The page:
Simon Frazer reported this story on Tuesday, May 14, 2013 18:43:00
SIMON FRAZER: The study builds on previous research showing the health risks faced by people stuck at their desks from diseases such as diabetes and that the long-time health mantra of 30 minutes a day of exercise may not be enough for such a sedentary lifestyle.
LYN ROBERTS: There's a view that if you just go to the gym in the morning, then that's enough to get you through the day, but I think as the research develops in this area, more and more I think it's telling us that it's important for people to be physically active and to be up and on their feet during the day.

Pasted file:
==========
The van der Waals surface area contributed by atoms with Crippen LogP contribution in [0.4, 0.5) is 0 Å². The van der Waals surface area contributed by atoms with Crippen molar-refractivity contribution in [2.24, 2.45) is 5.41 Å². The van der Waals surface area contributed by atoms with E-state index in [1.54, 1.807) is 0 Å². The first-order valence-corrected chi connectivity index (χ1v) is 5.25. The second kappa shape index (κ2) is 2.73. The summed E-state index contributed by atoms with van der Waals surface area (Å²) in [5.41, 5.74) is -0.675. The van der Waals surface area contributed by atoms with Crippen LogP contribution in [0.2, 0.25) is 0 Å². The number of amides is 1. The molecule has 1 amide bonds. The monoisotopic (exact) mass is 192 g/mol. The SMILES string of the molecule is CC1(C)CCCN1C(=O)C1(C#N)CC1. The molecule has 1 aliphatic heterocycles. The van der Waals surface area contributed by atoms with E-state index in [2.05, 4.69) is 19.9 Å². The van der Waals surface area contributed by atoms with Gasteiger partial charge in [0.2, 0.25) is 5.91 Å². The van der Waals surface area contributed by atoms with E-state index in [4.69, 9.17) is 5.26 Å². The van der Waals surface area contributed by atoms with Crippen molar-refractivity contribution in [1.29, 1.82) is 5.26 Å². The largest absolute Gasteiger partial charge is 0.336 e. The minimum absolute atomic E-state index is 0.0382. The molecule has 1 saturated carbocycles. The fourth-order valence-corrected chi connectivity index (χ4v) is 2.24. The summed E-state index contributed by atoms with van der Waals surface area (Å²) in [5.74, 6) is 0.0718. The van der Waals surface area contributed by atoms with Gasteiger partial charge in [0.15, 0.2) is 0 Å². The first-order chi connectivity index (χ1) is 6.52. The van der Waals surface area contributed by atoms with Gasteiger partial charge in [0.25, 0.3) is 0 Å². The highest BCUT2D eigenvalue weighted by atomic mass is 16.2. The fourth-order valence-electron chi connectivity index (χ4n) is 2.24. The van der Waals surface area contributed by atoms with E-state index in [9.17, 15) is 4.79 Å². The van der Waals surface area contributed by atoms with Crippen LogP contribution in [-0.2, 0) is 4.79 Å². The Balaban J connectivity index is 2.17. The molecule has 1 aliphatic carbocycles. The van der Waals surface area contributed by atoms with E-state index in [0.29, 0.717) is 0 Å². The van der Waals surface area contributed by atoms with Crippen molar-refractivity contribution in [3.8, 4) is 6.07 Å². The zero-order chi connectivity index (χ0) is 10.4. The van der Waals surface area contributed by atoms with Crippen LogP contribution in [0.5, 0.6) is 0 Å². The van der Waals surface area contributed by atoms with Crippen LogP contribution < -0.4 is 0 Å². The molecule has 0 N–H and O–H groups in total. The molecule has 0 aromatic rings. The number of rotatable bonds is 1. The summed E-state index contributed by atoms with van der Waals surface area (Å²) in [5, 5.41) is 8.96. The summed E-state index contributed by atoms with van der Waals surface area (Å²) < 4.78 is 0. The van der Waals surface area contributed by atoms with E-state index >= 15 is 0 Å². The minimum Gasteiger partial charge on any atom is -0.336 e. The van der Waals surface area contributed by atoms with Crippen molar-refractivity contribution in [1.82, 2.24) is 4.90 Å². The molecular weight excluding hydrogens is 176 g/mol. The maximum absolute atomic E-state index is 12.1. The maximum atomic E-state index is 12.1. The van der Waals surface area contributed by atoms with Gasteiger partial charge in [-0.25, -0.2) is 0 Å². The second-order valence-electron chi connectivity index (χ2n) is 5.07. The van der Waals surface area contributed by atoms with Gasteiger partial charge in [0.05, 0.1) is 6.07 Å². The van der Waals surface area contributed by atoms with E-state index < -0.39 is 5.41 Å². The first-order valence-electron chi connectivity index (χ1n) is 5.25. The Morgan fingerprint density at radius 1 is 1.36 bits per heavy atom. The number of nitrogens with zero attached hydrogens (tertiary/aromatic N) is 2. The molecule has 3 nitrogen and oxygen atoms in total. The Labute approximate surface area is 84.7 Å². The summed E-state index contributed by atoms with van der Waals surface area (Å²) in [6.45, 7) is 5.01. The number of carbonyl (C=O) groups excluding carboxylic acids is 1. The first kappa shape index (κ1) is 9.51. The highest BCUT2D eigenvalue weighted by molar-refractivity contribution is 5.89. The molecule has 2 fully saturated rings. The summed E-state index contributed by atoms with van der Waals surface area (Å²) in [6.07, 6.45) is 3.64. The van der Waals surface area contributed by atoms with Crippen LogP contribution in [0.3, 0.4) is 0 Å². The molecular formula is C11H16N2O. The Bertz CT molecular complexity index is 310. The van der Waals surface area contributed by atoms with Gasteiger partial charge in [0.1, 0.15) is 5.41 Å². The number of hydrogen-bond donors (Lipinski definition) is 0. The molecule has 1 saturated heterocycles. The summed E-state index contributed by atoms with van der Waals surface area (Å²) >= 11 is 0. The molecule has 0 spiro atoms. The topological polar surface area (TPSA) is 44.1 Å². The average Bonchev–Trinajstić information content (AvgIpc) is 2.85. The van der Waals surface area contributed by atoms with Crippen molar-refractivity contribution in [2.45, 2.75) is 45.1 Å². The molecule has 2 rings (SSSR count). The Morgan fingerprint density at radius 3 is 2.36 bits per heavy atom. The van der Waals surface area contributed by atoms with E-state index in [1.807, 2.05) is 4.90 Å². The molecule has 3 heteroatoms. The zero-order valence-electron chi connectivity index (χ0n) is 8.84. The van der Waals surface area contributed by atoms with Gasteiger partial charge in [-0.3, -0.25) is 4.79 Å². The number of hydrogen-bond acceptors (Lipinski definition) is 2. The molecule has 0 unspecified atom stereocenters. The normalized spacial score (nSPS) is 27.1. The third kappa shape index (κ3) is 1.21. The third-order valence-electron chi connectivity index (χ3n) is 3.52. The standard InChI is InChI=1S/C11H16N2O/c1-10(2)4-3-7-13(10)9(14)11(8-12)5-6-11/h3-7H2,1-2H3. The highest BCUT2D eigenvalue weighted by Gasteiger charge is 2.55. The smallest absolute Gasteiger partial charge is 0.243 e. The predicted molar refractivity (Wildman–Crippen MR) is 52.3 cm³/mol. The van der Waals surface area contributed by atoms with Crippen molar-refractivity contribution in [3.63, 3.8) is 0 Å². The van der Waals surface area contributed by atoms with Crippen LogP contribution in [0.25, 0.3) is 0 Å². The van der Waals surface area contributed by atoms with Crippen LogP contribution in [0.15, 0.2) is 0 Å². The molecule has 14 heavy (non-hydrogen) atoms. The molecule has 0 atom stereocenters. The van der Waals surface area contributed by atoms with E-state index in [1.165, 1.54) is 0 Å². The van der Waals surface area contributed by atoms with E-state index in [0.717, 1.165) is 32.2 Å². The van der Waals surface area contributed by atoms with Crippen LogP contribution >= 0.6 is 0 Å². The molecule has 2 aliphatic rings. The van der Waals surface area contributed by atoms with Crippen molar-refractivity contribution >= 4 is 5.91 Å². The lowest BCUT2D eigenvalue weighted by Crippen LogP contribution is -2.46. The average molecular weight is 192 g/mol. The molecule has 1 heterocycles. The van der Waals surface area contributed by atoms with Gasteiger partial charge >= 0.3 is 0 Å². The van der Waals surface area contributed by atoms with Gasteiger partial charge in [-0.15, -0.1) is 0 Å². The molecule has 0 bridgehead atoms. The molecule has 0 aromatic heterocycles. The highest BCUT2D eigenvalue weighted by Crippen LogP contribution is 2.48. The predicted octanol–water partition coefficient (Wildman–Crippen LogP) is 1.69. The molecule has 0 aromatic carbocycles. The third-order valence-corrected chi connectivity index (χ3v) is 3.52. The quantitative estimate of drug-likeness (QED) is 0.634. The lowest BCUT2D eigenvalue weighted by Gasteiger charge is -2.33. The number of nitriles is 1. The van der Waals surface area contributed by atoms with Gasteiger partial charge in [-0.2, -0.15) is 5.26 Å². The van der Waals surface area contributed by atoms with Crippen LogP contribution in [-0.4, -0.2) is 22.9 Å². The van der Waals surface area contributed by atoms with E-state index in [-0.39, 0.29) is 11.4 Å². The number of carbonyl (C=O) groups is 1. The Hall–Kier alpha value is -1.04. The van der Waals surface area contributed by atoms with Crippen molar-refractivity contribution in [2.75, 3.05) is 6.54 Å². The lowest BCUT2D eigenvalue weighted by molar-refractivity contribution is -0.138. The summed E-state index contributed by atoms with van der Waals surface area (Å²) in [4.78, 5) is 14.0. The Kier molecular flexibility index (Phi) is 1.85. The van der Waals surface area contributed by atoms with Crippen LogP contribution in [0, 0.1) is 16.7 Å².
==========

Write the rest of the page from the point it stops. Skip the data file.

SIMON FRAZER: Professor David Dunstan they're now analysing more data from the study to see if standing could also help fight diabetes.
DAVID DUNSTAN: We already have done studies here in our laboratory - slightly different, in that we had people either sitting or breaking up their sedentary time by just simply walking on a treadmill for two minutes bouts, just at a light pace and sitting back down, and what we saw in that study was a quite a substantial reduction in blood glucose levels throughout the day.
PETER LLOYD: That's Professor David Dunstan, from Melbourne's Baker IDI Institute, ending that report from Simon Frazer.